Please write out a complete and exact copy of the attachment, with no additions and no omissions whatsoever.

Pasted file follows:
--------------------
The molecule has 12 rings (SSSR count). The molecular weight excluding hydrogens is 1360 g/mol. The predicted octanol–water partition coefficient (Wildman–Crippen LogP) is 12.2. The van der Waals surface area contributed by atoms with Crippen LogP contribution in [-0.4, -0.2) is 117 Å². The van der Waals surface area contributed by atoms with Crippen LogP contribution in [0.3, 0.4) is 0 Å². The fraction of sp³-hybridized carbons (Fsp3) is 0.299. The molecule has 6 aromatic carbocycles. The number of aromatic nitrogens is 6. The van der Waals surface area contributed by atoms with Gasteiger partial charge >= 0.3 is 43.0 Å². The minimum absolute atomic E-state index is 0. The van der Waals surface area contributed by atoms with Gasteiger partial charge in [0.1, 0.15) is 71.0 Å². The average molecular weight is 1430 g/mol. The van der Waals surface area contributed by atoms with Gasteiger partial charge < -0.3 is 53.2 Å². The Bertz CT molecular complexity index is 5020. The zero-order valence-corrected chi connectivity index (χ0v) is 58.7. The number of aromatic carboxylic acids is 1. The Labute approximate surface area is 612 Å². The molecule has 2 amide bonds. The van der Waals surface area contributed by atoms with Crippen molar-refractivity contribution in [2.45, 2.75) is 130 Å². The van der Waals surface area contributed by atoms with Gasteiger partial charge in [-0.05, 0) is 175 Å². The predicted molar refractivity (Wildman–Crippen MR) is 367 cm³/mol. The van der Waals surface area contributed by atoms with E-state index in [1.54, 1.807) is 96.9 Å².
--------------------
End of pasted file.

The molecule has 12 rings (SSSR count). The molecular weight excluding hydrogens is 1360 g/mol. The predicted octanol–water partition coefficient (Wildman–Crippen LogP) is 12.2. The van der Waals surface area contributed by atoms with Crippen LogP contribution in [-0.4, -0.2) is 117 Å². The van der Waals surface area contributed by atoms with Crippen LogP contribution in [0.3, 0.4) is 0 Å². The fraction of sp³-hybridized carbons (Fsp3) is 0.299. The molecule has 6 aromatic carbocycles. The number of aromatic nitrogens is 6. The van der Waals surface area contributed by atoms with Gasteiger partial charge >= 0.3 is 43.0 Å². The minimum absolute atomic E-state index is 0. The van der Waals surface area contributed by atoms with Gasteiger partial charge in [0.1, 0.15) is 71.0 Å². The average molecular weight is 1430 g/mol. The van der Waals surface area contributed by atoms with Gasteiger partial charge < -0.3 is 53.2 Å². The Bertz CT molecular complexity index is 5020. The zero-order valence-corrected chi connectivity index (χ0v) is 58.7. The number of aromatic carboxylic acids is 1. The Labute approximate surface area is 612 Å². The molecule has 2 amide bonds. The van der Waals surface area contributed by atoms with Crippen molar-refractivity contribution in [2.45, 2.75) is 130 Å². The van der Waals surface area contributed by atoms with Gasteiger partial charge in [-0.05, 0) is 175 Å². The predicted molar refractivity (Wildman–Crippen MR) is 367 cm³/mol. The van der Waals surface area contributed by atoms with E-state index in [1.54, 1.807) is 96.9 Å².